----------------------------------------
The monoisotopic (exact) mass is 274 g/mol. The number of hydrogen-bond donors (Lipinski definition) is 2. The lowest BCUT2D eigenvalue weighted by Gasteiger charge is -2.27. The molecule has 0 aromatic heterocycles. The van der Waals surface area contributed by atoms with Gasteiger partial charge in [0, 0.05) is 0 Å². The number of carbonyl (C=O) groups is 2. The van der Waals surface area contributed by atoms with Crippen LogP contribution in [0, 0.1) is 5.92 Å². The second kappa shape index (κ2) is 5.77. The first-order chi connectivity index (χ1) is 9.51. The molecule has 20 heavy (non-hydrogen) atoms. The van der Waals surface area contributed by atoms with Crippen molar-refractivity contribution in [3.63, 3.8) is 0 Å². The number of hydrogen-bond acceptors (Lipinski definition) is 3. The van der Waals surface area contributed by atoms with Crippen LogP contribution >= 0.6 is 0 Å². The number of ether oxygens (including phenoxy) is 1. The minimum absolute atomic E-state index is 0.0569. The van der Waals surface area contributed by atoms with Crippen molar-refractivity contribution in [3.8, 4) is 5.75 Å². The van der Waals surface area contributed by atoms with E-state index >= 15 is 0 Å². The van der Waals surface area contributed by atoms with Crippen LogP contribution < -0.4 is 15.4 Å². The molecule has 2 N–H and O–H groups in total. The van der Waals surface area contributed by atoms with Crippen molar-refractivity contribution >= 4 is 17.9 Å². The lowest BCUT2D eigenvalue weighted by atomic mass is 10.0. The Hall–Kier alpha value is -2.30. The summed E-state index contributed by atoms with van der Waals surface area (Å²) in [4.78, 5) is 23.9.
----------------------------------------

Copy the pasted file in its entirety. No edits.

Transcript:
The monoisotopic (exact) mass is 274 g/mol. The number of hydrogen-bond donors (Lipinski definition) is 2. The lowest BCUT2D eigenvalue weighted by Gasteiger charge is -2.27. The molecule has 0 aromatic heterocycles. The van der Waals surface area contributed by atoms with Gasteiger partial charge in [0, 0.05) is 0 Å². The number of carbonyl (C=O) groups is 2. The van der Waals surface area contributed by atoms with Crippen LogP contribution in [0, 0.1) is 5.92 Å². The second kappa shape index (κ2) is 5.77. The first-order chi connectivity index (χ1) is 9.51. The molecule has 20 heavy (non-hydrogen) atoms. The van der Waals surface area contributed by atoms with Crippen molar-refractivity contribution in [3.63, 3.8) is 0 Å². The number of hydrogen-bond acceptors (Lipinski definition) is 3. The van der Waals surface area contributed by atoms with Crippen LogP contribution >= 0.6 is 0 Å². The number of ether oxygens (including phenoxy) is 1. The minimum absolute atomic E-state index is 0.0569. The van der Waals surface area contributed by atoms with Crippen molar-refractivity contribution in [3.8, 4) is 5.75 Å². The van der Waals surface area contributed by atoms with E-state index >= 15 is 0 Å². The van der Waals surface area contributed by atoms with Crippen LogP contribution < -0.4 is 15.4 Å². The molecule has 2 N–H and O–H groups in total. The van der Waals surface area contributed by atoms with Crippen molar-refractivity contribution >= 4 is 17.9 Å². The lowest BCUT2D eigenvalue weighted by atomic mass is 10.0. The Hall–Kier alpha value is -2.30. The summed E-state index contributed by atoms with van der Waals surface area (Å²) in [4.78, 5) is 23.9.